The scourge of film collectors the world over!

Vinegar Syndrome has been making big news with film collectors in all formats for quite some time. Any signs of this syndrome within a collection is of paramount concern as it can spread to every other film within near distance to it and effectively destroy a whole collection within a short period of time. Many collectors are put off by the very word Vinegar, without really understanding what it is.

1 - Symptoms

The easy way to tell Vinegar Syndrome is by the pungent odour that emanates from a film, and can only be likened to the acetic smell of vinegar. Although Vinegar Syndrome varies in intensity and smell, even the slightest hint of a smell that remotely resembles vinegar is of concern to the film collector because it is an indication that the film stock is in a state of deterioration. Ultimately, the slightest of smells will deteriorate to extremely unpleasant smells, and along with this the film will buckle, soften and become un-runable.

To understand just what Vinegar Syndrome is we have to firstly look at how the film stock is made. Modern 35mm Safety Film stocks from the early 1950s, and 16mm film from 1938 (prior to 1938 they were mostly made from a "Diacetate" base) until today, are made predominantly from a base called "Triacetate".

Triacetate is a polymer, manufactured from a chemical reaction involving cellulose and acetic acid, just as Nitrate film is made from cellulose and nitric acid. Because of the way the film substrate is made, there will always be an inherent amount of 'free' acetic acid, generally trapped between the substrate and the emulsion. This is normal, and under cool conditions of storage, around 10 degrees Celcius, Vinegar Syndrome may never make an appearance.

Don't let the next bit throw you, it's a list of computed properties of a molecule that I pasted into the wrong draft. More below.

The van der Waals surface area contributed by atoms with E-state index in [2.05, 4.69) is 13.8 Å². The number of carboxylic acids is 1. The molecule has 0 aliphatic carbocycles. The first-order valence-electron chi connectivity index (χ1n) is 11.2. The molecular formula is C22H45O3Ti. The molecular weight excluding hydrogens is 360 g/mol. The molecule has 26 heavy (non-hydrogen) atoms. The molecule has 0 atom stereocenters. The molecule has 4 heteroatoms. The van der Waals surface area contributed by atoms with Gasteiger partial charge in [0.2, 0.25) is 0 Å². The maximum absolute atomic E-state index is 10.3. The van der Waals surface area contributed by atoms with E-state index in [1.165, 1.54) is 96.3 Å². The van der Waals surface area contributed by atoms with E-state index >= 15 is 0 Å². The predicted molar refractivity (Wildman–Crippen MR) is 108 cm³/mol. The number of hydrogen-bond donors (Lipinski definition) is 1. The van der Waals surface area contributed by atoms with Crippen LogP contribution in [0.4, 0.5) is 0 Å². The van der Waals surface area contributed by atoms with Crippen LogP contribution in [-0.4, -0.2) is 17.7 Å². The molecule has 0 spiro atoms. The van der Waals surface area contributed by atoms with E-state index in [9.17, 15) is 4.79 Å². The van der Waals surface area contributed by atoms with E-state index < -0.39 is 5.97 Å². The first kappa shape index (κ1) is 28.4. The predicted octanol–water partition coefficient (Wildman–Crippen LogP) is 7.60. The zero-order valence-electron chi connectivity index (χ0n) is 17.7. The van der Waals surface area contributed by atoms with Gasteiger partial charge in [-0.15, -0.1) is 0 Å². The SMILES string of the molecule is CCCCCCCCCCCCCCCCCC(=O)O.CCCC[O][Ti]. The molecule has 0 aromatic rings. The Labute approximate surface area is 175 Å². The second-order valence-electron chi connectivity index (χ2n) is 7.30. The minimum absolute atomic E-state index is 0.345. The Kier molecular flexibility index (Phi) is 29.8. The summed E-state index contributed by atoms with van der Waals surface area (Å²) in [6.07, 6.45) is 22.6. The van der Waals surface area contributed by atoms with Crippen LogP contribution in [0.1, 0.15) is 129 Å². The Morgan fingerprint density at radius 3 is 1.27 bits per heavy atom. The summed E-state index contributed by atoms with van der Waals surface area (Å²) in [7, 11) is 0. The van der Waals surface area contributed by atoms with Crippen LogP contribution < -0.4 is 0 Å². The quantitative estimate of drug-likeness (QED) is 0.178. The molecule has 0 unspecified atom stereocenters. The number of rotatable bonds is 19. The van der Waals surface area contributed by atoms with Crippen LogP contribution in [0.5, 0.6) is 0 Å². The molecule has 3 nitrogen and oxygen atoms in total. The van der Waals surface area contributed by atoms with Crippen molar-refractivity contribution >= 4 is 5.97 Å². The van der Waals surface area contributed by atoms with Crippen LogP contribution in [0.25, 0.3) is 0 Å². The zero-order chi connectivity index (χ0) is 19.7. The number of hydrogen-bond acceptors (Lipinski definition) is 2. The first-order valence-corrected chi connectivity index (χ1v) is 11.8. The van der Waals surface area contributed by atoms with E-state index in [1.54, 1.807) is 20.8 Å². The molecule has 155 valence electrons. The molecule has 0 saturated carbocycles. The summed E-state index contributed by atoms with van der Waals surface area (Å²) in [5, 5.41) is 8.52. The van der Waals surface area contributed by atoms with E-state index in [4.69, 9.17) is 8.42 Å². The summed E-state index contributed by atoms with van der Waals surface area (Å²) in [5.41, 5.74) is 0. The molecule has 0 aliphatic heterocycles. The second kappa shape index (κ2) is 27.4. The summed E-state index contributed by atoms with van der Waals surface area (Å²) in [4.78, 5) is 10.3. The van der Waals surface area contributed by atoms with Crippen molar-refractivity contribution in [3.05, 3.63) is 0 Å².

2 - Causes

The trouble really begins with heat and high humidity. These cause the film to start doing a back-flip by trying to break down into the two main substances that formed the base material in the first place, i.e. cellulose and acetic acid.

The area of the film that seems to be the most affected is between the substrate and emulsion. A build up of humidity, combined with heat will cause acetic acid to burst through the emulsion as a gaseous substance, creating microscopically small holes through the emulsion as it escapes into the air and gives us the typical vinegar odour that exudes from acetic acid.

With time the symptoms will get worse, with acidity levels rising sharply in relation to time, and film deterioration becoming extreme within a matter of only a few months.

3 - Stabilisation

It is possible to stabilise Vinegar Syndrome in several ways, but it is extremely important to isolate any affected film from other 'good' film as soon as the syndrome is first detected.

Stabilisation is at best a short-term solution, often involving some expense. Film may be placed in a humidity controlled refrigerator or freezer to lessen the effect of deterioration, or a commercial substance such as 'Molecular Sieves', may be placed inside cans holding affected film.